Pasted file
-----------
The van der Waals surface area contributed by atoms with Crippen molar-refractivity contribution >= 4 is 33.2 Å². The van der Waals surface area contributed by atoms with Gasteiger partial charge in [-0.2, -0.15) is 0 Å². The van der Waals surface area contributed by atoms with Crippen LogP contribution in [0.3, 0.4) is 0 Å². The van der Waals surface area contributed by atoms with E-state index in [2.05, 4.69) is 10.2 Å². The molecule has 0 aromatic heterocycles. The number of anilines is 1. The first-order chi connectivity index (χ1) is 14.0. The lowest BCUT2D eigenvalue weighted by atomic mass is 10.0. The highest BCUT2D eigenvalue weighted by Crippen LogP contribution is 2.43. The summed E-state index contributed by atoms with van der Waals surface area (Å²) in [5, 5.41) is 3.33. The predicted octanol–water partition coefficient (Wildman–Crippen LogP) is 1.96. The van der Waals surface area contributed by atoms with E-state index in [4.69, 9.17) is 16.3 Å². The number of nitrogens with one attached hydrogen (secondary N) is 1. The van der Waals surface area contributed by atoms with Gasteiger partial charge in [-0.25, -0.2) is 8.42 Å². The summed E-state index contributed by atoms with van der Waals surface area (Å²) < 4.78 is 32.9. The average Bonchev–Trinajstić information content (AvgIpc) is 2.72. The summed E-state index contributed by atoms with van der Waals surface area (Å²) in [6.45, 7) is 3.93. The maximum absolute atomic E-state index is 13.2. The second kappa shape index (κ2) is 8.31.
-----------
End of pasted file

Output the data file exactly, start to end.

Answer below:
The van der Waals surface area contributed by atoms with Crippen molar-refractivity contribution >= 4 is 33.2 Å². The van der Waals surface area contributed by atoms with Gasteiger partial charge in [-0.2, -0.15) is 0 Å². The van der Waals surface area contributed by atoms with Crippen LogP contribution in [0.3, 0.4) is 0 Å². The van der Waals surface area contributed by atoms with E-state index in [2.05, 4.69) is 10.2 Å². The molecule has 0 aromatic heterocycles. The number of anilines is 1. The first-order chi connectivity index (χ1) is 14.0. The lowest BCUT2D eigenvalue weighted by atomic mass is 10.0. The highest BCUT2D eigenvalue weighted by Crippen LogP contribution is 2.43. The summed E-state index contributed by atoms with van der Waals surface area (Å²) in [5, 5.41) is 3.33. The predicted octanol–water partition coefficient (Wildman–Crippen LogP) is 1.96. The van der Waals surface area contributed by atoms with E-state index in [4.69, 9.17) is 16.3 Å². The number of nitrogens with one attached hydrogen (secondary N) is 1. The van der Waals surface area contributed by atoms with Gasteiger partial charge in [-0.25, -0.2) is 8.42 Å². The summed E-state index contributed by atoms with van der Waals surface area (Å²) < 4.78 is 32.9. The average Bonchev–Trinajstić information content (AvgIpc) is 2.72. The summed E-state index contributed by atoms with van der Waals surface area (Å²) in [6.45, 7) is 3.93. The maximum absolute atomic E-state index is 13.2. The second kappa shape index (κ2) is 8.31.